“He helped us all in one way or another,” says Nancy, who lives in San Jose, Calif. She once was a hostess and coat-checker. “All the family worked in the restaurant, and people who came over from Greece, he gave them all jobs.”

In the late 1950s, his brother-in-law, Peter Cocalis, signed on as a business partner.

Both original families still own and oversee the daily operations of the restaurant.

For 18 months in the early ’60s, Tingas moved his family back to Greece. His allergies bothered him. But he missed the restaurant too much. They moved back to Lowell.

They bought and added adjoining buildings for function space. While Greek tradition ruled the menu, sleek disco boomed from The Zorba Room at night, beginning in 1976.

Tingas slowed down eventually, turned over the reins to his son, Steve, and Cocalis to his son, Kosta.

But Socratis Tingas never left. He ruled the front table with pals like Nikitas Flaris, often stepping into the kitchen to whip up off-the-menu dishes.

He always thought he’d beat the cancer, but he died “quickly, peacefully,” said son Steve. “God took an angel.”

“He was wonderful,” said the Rev. Dr. Emmanuel Clapsis, the parish priest at Assumption of the Virgin Mary Greek Orthodox Church in Dracut. The priest visited Tingas Sunday, about two hours before he died, to give him Communion.

Tingas smiled “through his pain,” said the priest. “He said, ‘I will come to church Sunday to chant with you.'”

Aug 12-14, 2009
Filming of the fighter.

Indoor as well as outdoor scenes from the 2010 film The Fighter
starring Mark Wahlberg and Christian Bale was filmed here
@ The Olympia Restaurant, Lowell, MA from Aug 12-14, 2009.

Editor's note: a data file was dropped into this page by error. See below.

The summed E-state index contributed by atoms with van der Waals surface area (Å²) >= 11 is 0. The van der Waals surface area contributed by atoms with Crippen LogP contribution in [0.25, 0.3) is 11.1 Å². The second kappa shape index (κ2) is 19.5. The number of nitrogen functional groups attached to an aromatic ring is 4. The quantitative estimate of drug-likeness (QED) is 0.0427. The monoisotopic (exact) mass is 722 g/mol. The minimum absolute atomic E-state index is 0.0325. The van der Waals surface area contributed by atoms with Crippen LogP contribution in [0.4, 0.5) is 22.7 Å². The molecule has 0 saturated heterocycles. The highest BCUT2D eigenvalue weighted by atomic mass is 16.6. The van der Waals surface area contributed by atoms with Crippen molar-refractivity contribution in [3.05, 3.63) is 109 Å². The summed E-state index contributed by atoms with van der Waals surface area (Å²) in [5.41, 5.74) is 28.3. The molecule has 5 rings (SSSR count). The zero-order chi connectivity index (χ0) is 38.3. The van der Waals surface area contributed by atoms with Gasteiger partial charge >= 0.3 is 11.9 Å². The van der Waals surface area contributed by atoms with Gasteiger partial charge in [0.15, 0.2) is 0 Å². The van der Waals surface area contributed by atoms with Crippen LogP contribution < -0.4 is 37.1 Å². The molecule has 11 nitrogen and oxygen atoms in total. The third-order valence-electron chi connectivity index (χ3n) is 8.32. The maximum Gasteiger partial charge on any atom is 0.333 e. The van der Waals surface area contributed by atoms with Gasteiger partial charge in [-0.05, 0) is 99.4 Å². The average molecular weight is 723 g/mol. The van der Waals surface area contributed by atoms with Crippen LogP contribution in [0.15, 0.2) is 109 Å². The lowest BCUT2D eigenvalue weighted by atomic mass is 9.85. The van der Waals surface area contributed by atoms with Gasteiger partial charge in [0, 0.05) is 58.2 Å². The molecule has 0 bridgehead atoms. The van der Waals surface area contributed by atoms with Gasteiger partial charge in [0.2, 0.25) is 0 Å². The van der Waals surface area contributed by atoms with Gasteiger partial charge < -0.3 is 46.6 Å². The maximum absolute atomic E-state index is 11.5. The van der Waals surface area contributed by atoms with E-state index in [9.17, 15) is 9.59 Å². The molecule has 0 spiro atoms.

August 2009
The Fighter Wahlberg hospitalized for smoke inhalation


Mark Wahlberg was rushed to the hospital on Friday morning after suffering smoke
inhalation on the set of his new film “The Fighter”.

“Mark was working on a scene [Thursday night] where a smoke  machine was being
used for atmosphere and apparently he breathed in too much  smoke,” a source tells
RadarOnline.com.

“When he woke up Friday morning he was gasping for breath so he was taken to
Massachusetts General Hospital where he was put on a breathing device that helped
clear his lungs.”

Like a real, errr, Fighter, Wahlberg was released and back at work the same day.
Wahlberg was back on set late on Friday, Aug. 14 during an overnight shoot near
Olympia Restaurant located at 453 Market St. featuring a slew of old-school cars
pre-1993.

As previously reported, crews filmed scenes last week at the Lowell Superior Court
located at 360 Gorham Street. Production followed co-star Christian Bale as Ward’s
drug-addicted brother, Dickie Eklund, as he faces charges in criminal court and then
heads to lock up.

Bale was spotted in character, heading for lunch break at the Rogers School located at
43 Highland St., dressed in sweats and covered in blood. Wahlberg, back in town after
wedding model Rhea Durham in Los Angeles, was also on set.

On Thursday, Aug. 20, crews plan to film a date scene with Wahlberg and Amy Adams
between 4 p.m. and 4 a.m. at the Lexington Flick movie theater located at 1794 Mass.
Ave. in Lexington